Democracy Dies in Darkness


Two more associates of Roger Stone testify before Mueller grand jury

November 6, 2018 at 5:24 PM

At least nine associates of longtime Trump adviser Roger Stone have been contacted by the special counsel. (Kevin Lamarque/Reuters)

Two more associates of Roger Stone, the longtime adviser to President Trump, testified recently before a grand jury hearing evidence in the investigation into Russia’s interference in the 2016 presidential election — the latest in a series of witnesses connected to Stone whose testimony has been sought by the special counsel.

David Lugo, a filmmaker who interviewed Stone for a movie, told The Washington Post Tuesday that he has turned over hundreds of text messages, emails and Facebook messages to the grand jury.

Lugo, who was a co-producer on the 2015 Oliver Stone film, “A Good American,” also said he testified on Oct. 19 before the grand jury about conversations about WikiLeaks he had with a onetime friend of Stone, New York comedian Randy Credico.

Separately, attorney Tyler Nixon, another Stone associate, confirmed to The Post that he testified before the grand jury Friday.

The appearances by Lugo and Nixon underscore how intensely special counsel Robert S. Mueller III is pursuing the question of whether Stone had advance knowledge of WikiLeaks’s plans to release hacked Democratic emails that roiled the 2016 campaign and damaged Hillary Clinton’s White House bid. At least nine Stone associates have been contacted by prosecutors so far.

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In October 2018, longtime Trump adviser Roger Stone denied having "advanced knowledge" of WikiLeaks information that influenced the course of the 2016 election. On Jan. 25, Stone was indicted by special counsel in Russia investigation. (Erin Patrick O'Connor, Monica Akhtar/The Washington Post)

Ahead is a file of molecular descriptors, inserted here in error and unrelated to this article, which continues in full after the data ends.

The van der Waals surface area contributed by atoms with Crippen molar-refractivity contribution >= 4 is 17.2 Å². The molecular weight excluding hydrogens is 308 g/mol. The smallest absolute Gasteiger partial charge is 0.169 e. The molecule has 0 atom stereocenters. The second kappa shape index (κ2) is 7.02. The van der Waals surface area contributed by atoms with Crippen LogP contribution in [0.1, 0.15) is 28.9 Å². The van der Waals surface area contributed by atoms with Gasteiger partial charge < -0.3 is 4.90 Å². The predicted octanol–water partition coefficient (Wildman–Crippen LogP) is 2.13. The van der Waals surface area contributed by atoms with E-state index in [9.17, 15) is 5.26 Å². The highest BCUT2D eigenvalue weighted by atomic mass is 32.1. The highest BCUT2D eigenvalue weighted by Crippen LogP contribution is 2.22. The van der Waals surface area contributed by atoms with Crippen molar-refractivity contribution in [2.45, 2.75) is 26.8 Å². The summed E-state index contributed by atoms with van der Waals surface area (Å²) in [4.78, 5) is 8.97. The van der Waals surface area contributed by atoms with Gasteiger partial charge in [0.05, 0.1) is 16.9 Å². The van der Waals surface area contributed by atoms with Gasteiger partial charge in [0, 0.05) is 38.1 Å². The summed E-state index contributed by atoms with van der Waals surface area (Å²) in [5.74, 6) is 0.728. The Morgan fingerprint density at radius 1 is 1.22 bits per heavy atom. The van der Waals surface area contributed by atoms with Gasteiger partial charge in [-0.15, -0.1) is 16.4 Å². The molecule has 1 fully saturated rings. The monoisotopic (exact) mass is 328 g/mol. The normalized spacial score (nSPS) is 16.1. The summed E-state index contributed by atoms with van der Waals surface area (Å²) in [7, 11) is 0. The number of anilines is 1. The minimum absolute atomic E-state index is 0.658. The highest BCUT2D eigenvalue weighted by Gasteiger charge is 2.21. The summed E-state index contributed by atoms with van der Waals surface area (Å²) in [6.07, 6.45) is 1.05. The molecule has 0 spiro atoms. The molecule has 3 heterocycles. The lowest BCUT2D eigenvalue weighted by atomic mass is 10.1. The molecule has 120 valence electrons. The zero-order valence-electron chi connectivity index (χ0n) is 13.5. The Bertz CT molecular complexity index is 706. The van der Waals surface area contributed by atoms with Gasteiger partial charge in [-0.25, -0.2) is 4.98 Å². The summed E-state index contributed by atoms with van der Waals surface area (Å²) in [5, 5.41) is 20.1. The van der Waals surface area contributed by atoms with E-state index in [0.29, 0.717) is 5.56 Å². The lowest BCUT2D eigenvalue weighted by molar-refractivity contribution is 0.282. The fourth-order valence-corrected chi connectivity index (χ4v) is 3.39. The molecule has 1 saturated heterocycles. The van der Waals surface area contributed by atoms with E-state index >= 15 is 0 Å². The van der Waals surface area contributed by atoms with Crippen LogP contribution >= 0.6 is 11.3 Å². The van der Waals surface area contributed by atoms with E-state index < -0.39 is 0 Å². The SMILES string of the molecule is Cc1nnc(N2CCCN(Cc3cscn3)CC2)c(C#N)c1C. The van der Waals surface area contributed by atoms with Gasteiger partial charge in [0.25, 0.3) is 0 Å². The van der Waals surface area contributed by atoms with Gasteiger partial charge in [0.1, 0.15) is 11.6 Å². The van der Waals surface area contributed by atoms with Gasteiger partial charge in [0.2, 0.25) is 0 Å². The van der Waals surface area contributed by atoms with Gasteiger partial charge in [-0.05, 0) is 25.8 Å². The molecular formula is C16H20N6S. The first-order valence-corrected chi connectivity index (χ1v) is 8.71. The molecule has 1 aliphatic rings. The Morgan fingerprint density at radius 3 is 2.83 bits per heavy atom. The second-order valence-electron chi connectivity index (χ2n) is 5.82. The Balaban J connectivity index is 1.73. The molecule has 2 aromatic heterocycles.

A spokesman for Mueller declined to comment.

In July, Mueller’s prosecutors charged 12 Russian military officers with engineering the hack of Democratic accounts and giving the emails to WikiLeaks.

Stone has denied any contact with WikiLeaks and said he did not know the content of material before it was published.

Both Lugo and Nixon told The Post last month that Credico acknowledged in conversations being the source of material for Stone’s statements and tweets about WikiLeaks.

Another Stone associate, conservative author Jerome Corsi, was interviewed by Mueller’s team over three days last week and appears to be emerging as a key witness, according to a person familiar with the sessions who requested anonymity to describe the ongoing investigation.

Stone has said that research by Corsi about Clinton campaign chief John Podesta and his lobbyist brother Tony prompted him to tweet “it will soon the Podesta’s time in the barrel” on Aug. 21, 2016. The tweet came about six weeks before WikiLeaks began publishing emails hacked from John Podesta’s account.

David Gray, a lawyer for Corsi, declined to comment.

Lugo said Tuesday that his testimony before the grand jury was focused on Credico, another significant player in the Stone saga.